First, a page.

More free-will paradox

Yesterday’s post on counting votes is related to a paradox I’ve been thinking about for a couple weeks. This is a from-memory paraphrase of the description in Martin Gardner’s Aha! Gotcha: Paradoxes to Puzzle and Delight:

Dr. Omega, brain specialist extraordinaire, is conducting a study. First, he scans your brain, has you fill out lots of personality tests, measures the bumps on your head, and looks deeply into your soul. Then he brings out two boxes, one opaque (A) and the other transparent (B). In the transparent box is a $100 bill. He then gives you two choices:

  • Choice 1: Take the contents of only the opaque box (box A).
  • Choice 2: Take the contents of BOTH box A and box B.

Dr. Omega explains that you that if, based on his tests, he expects that you will take Choice 1, he has placed $1000 in box A. If he expects you will take Choice 2, he has placed nothing in box A.

With that, he leaves for a vacation in Vegas.

Which choice do you take?

Assuming you believe Dr. Omega is good at what he does, I’m pretty sure this is equivalent to the Prisoner’s Dilemma with you playing against your future self.

Here’s the payoff matrix:

Your Choice
A A & B
Omega’s Prediction A $1000 $1100
A & B $0 $100

Regardless of what prediction Dr. Omega has made, your payoff is always one hundred dollars higher if you take choice #2 (A & B). The only way that can’t be true is if your choice now in some way affects the prediction that Dr. Omega has already made. And yet, if Dr. Omega’s prediction is correct then by choosing A & B you only make $100 rather than $1000 or $1100.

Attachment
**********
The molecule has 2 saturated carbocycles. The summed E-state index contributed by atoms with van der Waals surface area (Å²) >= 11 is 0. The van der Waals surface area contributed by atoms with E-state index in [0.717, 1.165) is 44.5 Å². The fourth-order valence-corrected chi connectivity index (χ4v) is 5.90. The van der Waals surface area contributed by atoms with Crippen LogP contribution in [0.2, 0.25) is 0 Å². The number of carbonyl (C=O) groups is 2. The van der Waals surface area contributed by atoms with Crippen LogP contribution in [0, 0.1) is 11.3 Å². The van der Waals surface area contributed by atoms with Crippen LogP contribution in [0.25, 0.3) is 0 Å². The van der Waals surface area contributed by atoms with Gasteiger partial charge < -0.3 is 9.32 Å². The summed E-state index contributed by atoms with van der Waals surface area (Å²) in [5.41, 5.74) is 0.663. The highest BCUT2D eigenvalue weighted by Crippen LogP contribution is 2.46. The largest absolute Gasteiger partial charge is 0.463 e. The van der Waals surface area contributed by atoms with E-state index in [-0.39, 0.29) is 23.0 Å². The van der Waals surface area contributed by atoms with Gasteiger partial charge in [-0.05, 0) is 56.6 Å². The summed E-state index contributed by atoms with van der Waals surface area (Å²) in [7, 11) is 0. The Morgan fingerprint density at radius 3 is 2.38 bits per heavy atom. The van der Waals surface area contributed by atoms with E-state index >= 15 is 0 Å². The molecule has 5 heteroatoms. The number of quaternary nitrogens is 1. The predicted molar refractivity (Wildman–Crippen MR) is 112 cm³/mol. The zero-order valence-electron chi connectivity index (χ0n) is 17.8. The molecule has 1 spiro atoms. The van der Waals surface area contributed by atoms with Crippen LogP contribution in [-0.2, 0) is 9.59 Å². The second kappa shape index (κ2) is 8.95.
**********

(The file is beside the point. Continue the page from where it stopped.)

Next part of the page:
The paradox is even more clear if instead of a brain specialist, Dr. Omega is a time traveler. He jumps a few moments into the future, watches which choice you make, then pops back to the present and sets the boxes as before. If you believe in a single-timeline worldview (it’s already happened, so that’s how it’ll happen, ala The Hitchhiker’s Guide to the Galaxy) then you’re better off choosing A (insomuch as you can “choose” at all in this worldview). If you believe in splitting timelines (you can change the future, ala Terminator) then you’re better off choosing A & B.